Tri Swim: Winter Training

To swim better, says Joe Beer, (writer of Fitness and Science in Cycling Plus, and Ironman triathlete) you must assess your current ability and tweak your training to focus on stubborn areas…

 With winter training underway, your good intentions over this period need to produce measurable results and not simply burn off a few calories while the dark days tick by.

From now until your next race, you need to assess your performance regularly, make changes where necessary and continue to maintain focus on your training at hand.

You’re not going to get faster out of the water or more economical going into T1 by accident. But nor should you expect to see weekly improvements; fitness gains and skill improvement take weeks and months. So, below are some session suggestions to help you assess the various areas of your present ability.

* What next?   From these tests, you get something to note in your training diary and compare to past and future data. It’s not wasted time; rather a training stimulus and something to use to assess whether your current training is making any difference.

The art of progress is to tweak the mixture of technique and fitness work. For most of us that means good mechanics before we rush into fitness sessions. Losing good mechanics and economical movement just to get miles in the diary or hit a particular session total is going to hinder progress. Test yourself, tweak session focus to improve weak areas and complete a consistent block of targeted training.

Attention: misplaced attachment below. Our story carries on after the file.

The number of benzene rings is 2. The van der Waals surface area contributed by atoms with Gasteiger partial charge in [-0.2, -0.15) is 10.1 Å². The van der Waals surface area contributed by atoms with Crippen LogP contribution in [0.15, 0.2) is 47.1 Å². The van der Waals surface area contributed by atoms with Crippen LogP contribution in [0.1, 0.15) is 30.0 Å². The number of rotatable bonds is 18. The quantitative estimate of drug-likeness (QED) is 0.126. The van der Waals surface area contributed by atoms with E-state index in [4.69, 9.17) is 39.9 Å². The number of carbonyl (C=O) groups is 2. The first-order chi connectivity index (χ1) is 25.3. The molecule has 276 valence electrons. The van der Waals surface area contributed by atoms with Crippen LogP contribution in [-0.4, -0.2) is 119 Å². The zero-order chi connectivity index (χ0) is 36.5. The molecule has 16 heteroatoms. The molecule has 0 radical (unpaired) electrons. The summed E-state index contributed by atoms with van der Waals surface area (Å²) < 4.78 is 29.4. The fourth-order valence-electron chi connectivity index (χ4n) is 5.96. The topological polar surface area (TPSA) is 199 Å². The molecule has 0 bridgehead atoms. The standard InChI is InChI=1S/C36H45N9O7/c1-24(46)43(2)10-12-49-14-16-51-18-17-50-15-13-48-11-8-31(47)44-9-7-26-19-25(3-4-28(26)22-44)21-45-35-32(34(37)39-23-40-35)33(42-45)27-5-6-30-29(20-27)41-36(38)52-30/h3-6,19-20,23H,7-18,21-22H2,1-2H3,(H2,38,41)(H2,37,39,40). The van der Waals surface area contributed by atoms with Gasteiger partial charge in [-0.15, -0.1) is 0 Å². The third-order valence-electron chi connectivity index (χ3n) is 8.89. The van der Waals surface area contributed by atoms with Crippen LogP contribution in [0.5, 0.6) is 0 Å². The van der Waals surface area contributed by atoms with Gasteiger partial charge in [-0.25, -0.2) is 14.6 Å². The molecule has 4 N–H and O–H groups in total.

DIY Swim Tests  

Undertake these sets throughout your winter training…

– Speed endurance

What to do: Maintain a consistent top-end speed with a short rest holding good form: 10 x 100m at 85% of maximum heart rate (HRmax) with 20secs rest, counting your last length stroke count throughout.

What’s measured?  The brief recovery allows you to keep the effort more aerobic and controlled. But it’s not how easy you can swim the set; rather how you can bring your average time across the set down while still maintaining a strong stroke. You can incorporate a similar main set into a tri-club session to measure this parameter, though drafting can give a false impression of your swimming.

– Stroke efficiency

What to do: 100m adding total strokes to total seconds to give a final number. For example, swim 95secs in 80 strokes = 175 for 100m. The aim is to reduce this score.

What’s measured?  This is a great drill to ensure you focus on stroke technique. Don’t try to fluke this with exceptional push-offs and glides or catch-up style stroke mechanics.

– Endurance capacity  

What to do:  A big one for sprinters: continuous swim of 1 x 1,000m after 10min warm-up.

What’s measured?  This tests the muscles’ capacity to both reproduce a movement pattern and deliver aerobic energy. This can improve both confidence to finish a new race distance and allow an automation of the stroke mechanics by switching you off and relaxing your stroke.

– Race simulation

What to do:  A similar venue, distance and warm-up scenario. Race-day swim cord warm-up followed by 400m timed pool swim with a haul-out.

What’s measured?   This is a great way to mimic your race-day pool swim performance; that said, clearly it’d be tricky to undertake open-water testing, except at training camps or if you live in warmer climes. It’s still a good reality check with nowhere to hide.


What to do:  Full-blown time-trial performance: 1 x 25, 50 or 100m at maximal effort.

What’s measured?   This swim test is the least relevant of the five because it focuses on all-out speed and, subsequently, the efficiency of your anaerobic system. Triathlon is an endurance event so measurement of stamina is more important than speed, especially during the off-season where you should be training at a low(ish) intensity, but high volume, to build your aerobic base.


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